Chemo and  its side effects.

I now move on into another unknown.  Knowledge, good and bad, in some ways equals safety. 

But now I feel unsafe.

Unsafe and unprepared.

Unprepared, even though the consent form for the clinical trial was 24 pages of possible side effects.  That is, supposedly, preparation.  That is a lot of side effects, I must say.
I am still unprepared.  

But I am just as happy and excited.

Because I have stayed the course.  

I have jumped one of the major hurdles of breast cancer treatment -- and I didn't fall.  I clipped that hurdle a few times, I hit it with my feet or my legs as I jumped.  But I did jump, and I cleared that hurdle.

There were times that I didn't think I'd make it.  I didn't think I could continue one more day, one more hour, one more minute, one more hot flash or one more night laying awake with severe bone aches.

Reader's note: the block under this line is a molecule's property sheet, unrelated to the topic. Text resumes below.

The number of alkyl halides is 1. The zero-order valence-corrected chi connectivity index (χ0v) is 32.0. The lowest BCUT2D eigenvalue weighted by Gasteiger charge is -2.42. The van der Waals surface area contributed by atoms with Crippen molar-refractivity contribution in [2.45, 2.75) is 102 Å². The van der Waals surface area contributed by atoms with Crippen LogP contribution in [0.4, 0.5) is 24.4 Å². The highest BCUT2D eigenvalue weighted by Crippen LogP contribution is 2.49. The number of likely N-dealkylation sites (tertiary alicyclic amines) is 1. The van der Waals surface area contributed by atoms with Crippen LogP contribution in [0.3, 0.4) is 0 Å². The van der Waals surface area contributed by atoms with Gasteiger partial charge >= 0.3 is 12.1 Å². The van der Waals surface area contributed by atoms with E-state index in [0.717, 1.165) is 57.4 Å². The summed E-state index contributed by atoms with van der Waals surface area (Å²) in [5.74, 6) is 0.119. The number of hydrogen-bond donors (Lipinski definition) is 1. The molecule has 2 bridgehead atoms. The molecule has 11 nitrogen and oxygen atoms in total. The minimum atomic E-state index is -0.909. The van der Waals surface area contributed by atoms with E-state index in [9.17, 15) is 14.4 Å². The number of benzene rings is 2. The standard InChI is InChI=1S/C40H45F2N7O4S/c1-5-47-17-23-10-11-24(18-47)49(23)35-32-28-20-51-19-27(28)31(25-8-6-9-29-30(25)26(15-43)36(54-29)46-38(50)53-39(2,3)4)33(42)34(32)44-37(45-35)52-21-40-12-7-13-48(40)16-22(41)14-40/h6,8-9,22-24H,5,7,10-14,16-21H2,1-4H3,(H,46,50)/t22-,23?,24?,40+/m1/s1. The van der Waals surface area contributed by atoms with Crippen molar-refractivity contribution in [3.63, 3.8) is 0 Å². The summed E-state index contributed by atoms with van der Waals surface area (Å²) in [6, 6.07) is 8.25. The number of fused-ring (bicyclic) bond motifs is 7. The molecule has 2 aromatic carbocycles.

But I did.  

I made it.  And I think it is fair to say that I came through chemotherapy with flying colors. 

Jerry would agree.  I know he would.

God has protected me.  My immune system is compromised due to the chemo.  And yet, there have been times when Ellie was very ill, times when Don has been quite ill, people at work sick with coughs and colds, and I have been protected.  No colds.  No illness.  Even with all that illness around me, my blood counts have remained in the "safe" low levels.

I will focus on the excitement.  

I will focus on the achievement.  

I AM stronger because of chemotherapy.  

And I WILL be courageous as I face the next steps.  


Monday, May 18, 2009

Six Months

Six months.

One half of a year.

Six short months.